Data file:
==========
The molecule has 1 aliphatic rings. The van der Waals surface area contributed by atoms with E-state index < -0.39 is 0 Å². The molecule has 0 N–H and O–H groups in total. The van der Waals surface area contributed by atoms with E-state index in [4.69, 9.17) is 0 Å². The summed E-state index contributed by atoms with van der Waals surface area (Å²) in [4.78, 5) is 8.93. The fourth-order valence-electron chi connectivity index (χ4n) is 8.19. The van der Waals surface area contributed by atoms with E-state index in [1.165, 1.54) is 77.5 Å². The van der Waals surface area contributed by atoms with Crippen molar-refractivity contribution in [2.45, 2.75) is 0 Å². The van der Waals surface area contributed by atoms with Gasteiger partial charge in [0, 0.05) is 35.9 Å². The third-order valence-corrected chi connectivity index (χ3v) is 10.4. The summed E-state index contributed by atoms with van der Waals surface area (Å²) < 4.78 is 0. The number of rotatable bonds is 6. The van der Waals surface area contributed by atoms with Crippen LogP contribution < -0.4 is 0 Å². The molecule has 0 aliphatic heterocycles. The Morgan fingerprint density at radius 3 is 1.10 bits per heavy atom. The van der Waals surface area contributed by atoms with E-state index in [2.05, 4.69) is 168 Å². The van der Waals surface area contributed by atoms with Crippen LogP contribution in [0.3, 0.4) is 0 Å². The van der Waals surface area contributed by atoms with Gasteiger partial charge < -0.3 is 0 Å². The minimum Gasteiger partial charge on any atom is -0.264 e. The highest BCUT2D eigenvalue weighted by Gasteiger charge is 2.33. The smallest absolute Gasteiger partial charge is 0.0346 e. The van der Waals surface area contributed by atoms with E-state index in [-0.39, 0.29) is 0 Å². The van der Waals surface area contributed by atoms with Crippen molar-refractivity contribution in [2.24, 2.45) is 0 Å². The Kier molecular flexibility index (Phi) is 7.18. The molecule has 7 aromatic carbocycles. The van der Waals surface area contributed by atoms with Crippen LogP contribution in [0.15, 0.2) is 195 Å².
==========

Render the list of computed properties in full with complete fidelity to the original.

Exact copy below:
The molecule has 1 aliphatic rings. The van der Waals surface area contributed by atoms with E-state index < -0.39 is 0 Å². The molecule has 0 N–H and O–H groups in total. The van der Waals surface area contributed by atoms with E-state index in [4.69, 9.17) is 0 Å². The summed E-state index contributed by atoms with van der Waals surface area (Å²) in [4.78, 5) is 8.93. The fourth-order valence-electron chi connectivity index (χ4n) is 8.19. The van der Waals surface area contributed by atoms with E-state index in [1.165, 1.54) is 77.5 Å². The van der Waals surface area contributed by atoms with Crippen molar-refractivity contribution in [2.45, 2.75) is 0 Å². The van der Waals surface area contributed by atoms with Gasteiger partial charge in [0, 0.05) is 35.9 Å². The third-order valence-corrected chi connectivity index (χ3v) is 10.4. The summed E-state index contributed by atoms with van der Waals surface area (Å²) < 4.78 is 0. The number of rotatable bonds is 6. The van der Waals surface area contributed by atoms with Crippen LogP contribution < -0.4 is 0 Å². The molecule has 0 aliphatic heterocycles. The Morgan fingerprint density at radius 3 is 1.10 bits per heavy atom. The van der Waals surface area contributed by atoms with E-state index in [2.05, 4.69) is 168 Å². The van der Waals surface area contributed by atoms with Crippen LogP contribution in [0.3, 0.4) is 0 Å². The van der Waals surface area contributed by atoms with Gasteiger partial charge < -0.3 is 0 Å². The minimum Gasteiger partial charge on any atom is -0.264 e. The highest BCUT2D eigenvalue weighted by Gasteiger charge is 2.33. The smallest absolute Gasteiger partial charge is 0.0346 e. The van der Waals surface area contributed by atoms with E-state index in [-0.39, 0.29) is 0 Å². The van der Waals surface area contributed by atoms with Crippen molar-refractivity contribution in [2.24, 2.45) is 0 Å². The Kier molecular flexibility index (Phi) is 7.18. The molecule has 7 aromatic carbocycles. The van der Waals surface area contributed by atoms with Crippen LogP contribution in [0.15, 0.2) is 195 Å².